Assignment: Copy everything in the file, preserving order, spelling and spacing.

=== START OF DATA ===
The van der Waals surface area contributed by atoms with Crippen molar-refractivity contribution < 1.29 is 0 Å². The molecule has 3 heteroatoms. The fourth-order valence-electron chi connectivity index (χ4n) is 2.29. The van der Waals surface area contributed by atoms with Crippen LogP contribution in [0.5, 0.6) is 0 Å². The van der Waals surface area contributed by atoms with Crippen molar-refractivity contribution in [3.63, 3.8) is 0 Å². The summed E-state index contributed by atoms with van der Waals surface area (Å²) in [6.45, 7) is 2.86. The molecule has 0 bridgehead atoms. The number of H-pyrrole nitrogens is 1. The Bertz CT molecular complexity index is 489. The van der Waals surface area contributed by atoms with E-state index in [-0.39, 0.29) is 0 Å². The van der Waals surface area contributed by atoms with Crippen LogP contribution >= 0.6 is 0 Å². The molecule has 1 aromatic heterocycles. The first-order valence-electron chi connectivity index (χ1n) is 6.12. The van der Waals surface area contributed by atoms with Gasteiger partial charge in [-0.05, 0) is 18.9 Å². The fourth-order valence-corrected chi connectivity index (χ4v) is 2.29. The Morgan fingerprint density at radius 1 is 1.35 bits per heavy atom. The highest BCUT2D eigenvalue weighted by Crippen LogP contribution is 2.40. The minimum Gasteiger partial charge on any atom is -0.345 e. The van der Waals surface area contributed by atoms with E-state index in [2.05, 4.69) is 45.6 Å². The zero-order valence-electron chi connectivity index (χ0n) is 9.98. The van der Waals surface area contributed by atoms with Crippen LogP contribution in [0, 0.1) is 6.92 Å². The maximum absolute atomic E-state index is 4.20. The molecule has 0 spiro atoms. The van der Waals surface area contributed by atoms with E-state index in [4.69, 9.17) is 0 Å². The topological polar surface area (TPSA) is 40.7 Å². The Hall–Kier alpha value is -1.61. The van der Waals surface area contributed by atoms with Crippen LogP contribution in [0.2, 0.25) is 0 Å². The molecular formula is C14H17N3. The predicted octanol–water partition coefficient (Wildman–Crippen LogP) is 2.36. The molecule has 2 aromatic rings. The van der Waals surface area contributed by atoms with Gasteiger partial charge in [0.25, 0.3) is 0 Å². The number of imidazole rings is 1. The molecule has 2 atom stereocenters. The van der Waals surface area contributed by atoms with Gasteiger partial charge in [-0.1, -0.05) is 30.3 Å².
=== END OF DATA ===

The van der Waals surface area contributed by atoms with Crippen molar-refractivity contribution < 1.29 is 0 Å². The molecule has 3 heteroatoms. The fourth-order valence-electron chi connectivity index (χ4n) is 2.29. The van der Waals surface area contributed by atoms with Crippen LogP contribution in [0.5, 0.6) is 0 Å². The van der Waals surface area contributed by atoms with Crippen molar-refractivity contribution in [3.63, 3.8) is 0 Å². The summed E-state index contributed by atoms with van der Waals surface area (Å²) in [6.45, 7) is 2.86. The molecule has 0 bridgehead atoms. The number of H-pyrrole nitrogens is 1. The Bertz CT molecular complexity index is 489. The van der Waals surface area contributed by atoms with E-state index in [-0.39, 0.29) is 0 Å². The van der Waals surface area contributed by atoms with Crippen LogP contribution >= 0.6 is 0 Å². The molecule has 1 aromatic heterocycles. The first-order valence-electron chi connectivity index (χ1n) is 6.12. The van der Waals surface area contributed by atoms with Gasteiger partial charge in [-0.05, 0) is 18.9 Å². The fourth-order valence-corrected chi connectivity index (χ4v) is 2.29. The Morgan fingerprint density at radius 1 is 1.35 bits per heavy atom. The highest BCUT2D eigenvalue weighted by Crippen LogP contribution is 2.40. The minimum Gasteiger partial charge on any atom is -0.345 e. The van der Waals surface area contributed by atoms with E-state index in [2.05, 4.69) is 45.6 Å². The zero-order valence-electron chi connectivity index (χ0n) is 9.98. The van der Waals surface area contributed by atoms with Crippen LogP contribution in [0, 0.1) is 6.92 Å². The maximum absolute atomic E-state index is 4.20. The molecule has 0 spiro atoms. The van der Waals surface area contributed by atoms with E-state index in [4.69, 9.17) is 0 Å². The topological polar surface area (TPSA) is 40.7 Å². The Hall–Kier alpha value is -1.61. The van der Waals surface area contributed by atoms with Crippen LogP contribution in [0.2, 0.25) is 0 Å². The molecular formula is C14H17N3. The predicted octanol–water partition coefficient (Wildman–Crippen LogP) is 2.36. The molecule has 2 aromatic rings. The van der Waals surface area contributed by atoms with Gasteiger partial charge in [0.25, 0.3) is 0 Å². The number of imidazole rings is 1. The molecule has 2 atom stereocenters. The van der Waals surface area contributed by atoms with Gasteiger partial charge in [-0.1, -0.05) is 30.3 Å².